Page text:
The aged and poverty stricken Professor Marcus Monserrat (Karloff) is a long publicly disgraced hypnotist who invents a machine (cue sci-fi mumbo jumbo) which allows him and his wife Estelle (the delightfully vile Catherine Lacey) to project their consciousness into the minds of others. The Monserrats live in a dilapidated London flat during the swinging 60s (cue sex, drugs, and rock n’ roll), and Estelle is corrupted from bitterness due to her husband’s fall from grace. The couple find a willing guinea pig for their gizmo in stud Michael (Ian Ogilvy). Michael, bored with sex, drugs, and rock n’ roll, agrees to be strapped into the Professor’s mind-altering gizmo (cue psychedelia). Although clearly a product of the 60′s, The Sorcerers is imbued with a stylish, compact, contemporary impudence that transcends mere period novelty.

Once the couple psyche into Mike’s experiences, Estelle begins making up for lost years. She quickly becomes addicted to the experience, which causes her to become increasingly imbalanced. After she forces Mike into hedonism, theft, and murder, a battle of wills between Estelle and her husband leads into Being John Malkovich (1999) and Scanners (1981) territory.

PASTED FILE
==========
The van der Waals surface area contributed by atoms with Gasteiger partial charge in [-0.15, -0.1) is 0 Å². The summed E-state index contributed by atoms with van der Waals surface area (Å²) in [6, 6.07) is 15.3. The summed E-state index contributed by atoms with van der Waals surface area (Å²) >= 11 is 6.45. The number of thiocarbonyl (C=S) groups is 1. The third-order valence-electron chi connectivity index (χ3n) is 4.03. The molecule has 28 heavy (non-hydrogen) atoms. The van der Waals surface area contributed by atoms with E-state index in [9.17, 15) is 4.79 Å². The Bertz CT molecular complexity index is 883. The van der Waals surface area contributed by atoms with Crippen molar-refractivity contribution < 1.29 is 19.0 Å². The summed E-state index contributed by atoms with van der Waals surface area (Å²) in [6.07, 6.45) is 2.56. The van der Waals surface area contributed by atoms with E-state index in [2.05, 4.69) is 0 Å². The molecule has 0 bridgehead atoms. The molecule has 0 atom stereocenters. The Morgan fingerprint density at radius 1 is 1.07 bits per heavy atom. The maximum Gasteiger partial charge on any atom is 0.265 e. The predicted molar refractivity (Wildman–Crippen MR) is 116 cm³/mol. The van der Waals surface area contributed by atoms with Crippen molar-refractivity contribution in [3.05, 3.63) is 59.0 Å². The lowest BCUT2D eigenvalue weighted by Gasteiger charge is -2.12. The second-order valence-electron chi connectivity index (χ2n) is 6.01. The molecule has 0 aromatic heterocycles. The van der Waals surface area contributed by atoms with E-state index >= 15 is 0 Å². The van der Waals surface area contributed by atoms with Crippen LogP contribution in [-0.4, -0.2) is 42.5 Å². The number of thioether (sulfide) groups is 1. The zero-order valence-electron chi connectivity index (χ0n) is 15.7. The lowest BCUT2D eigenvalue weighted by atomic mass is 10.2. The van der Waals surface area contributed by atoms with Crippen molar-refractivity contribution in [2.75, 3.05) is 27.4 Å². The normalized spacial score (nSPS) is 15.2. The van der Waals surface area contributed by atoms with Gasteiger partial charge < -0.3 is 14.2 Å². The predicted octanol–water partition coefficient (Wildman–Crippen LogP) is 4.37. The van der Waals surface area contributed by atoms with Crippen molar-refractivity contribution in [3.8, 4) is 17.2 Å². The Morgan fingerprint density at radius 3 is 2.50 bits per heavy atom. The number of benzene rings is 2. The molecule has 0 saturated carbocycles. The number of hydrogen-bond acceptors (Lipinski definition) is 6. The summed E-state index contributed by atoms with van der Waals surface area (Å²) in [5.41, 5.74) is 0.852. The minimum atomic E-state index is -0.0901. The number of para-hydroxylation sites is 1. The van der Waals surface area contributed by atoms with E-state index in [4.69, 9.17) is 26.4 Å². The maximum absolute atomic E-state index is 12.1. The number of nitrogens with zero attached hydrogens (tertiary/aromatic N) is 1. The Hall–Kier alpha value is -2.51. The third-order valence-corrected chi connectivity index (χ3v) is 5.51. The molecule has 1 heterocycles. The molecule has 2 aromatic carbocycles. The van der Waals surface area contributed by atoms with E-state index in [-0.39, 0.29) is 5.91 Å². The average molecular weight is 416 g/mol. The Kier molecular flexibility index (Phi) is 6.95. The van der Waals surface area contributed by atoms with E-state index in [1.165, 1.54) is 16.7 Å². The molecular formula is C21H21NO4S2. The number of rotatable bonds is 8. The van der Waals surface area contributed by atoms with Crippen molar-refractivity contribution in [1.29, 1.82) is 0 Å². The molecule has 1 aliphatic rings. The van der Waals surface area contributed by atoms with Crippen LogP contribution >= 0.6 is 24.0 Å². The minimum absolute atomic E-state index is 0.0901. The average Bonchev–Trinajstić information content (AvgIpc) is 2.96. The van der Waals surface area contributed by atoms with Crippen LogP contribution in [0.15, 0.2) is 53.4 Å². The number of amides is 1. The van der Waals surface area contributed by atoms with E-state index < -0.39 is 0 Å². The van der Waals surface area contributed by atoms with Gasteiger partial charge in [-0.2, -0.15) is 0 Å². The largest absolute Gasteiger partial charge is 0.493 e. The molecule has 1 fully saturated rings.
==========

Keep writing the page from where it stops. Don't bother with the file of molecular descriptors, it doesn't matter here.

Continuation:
The Sorcerers stands out as a respite from Karloff’s humiliating last years. Although seriously ill, the actor gives an admirably subdued performance that rises to a crescendo in the final showdown with his wife. As good as Karloff and Ogilvy are, it is Lacey who steals the film.

The lower budget trappings actually enhance the grittiness of a film that seems to be saying something about the jaded nihilism of the “I, me, mine” culture (well, at least it noticed it).
4.0 out of 5 stars Of course it is DVD-R (burned) but nice silk-screening on the disc & packaging art-work is quite ... Aug. 19 2014
By Christian Hartman - Published on Amazon.com
Format:DVD|Verified Purchase
Lot's of reviews (mixed) of the content-just want to comment on quality of the Warner Archives release. Of course it is DVD-R (burned) but nice silk-screening on the disc & packaging art-work is quite nice. The print (16x9 enhanced) had no restoration so has some extreme instances of dirt & occasional scratches but not through-out the film (in fact for a film from 1967 it looks pretty darn good). No breaks or jump-cuts & the sound is OK (not home-theater stereo quality but I did not find any obnoxious hissing or out of balance sound effects). Worth the price to complete your Michael Reeves collection (I didn't think I'd EVER get to see this film so I'm happy).
4.0 out of 5 stars creepy swan song Feb. 26 2014
By E. M. Wolf - Published on Amazon.com
Format:DVD|Verified Purchase
this has quite often been described as Karloff's last great movie. It was quite a creep show, although a bit hampered by the incredibly low budget. Karloff rarely played a truly evil character and he is again the nice guy here. Great bit part by Susan George and some interesting action and fighting scenes made more graphic by the lack of special effects. Director Reeves really hit his peak with Witchfinder General.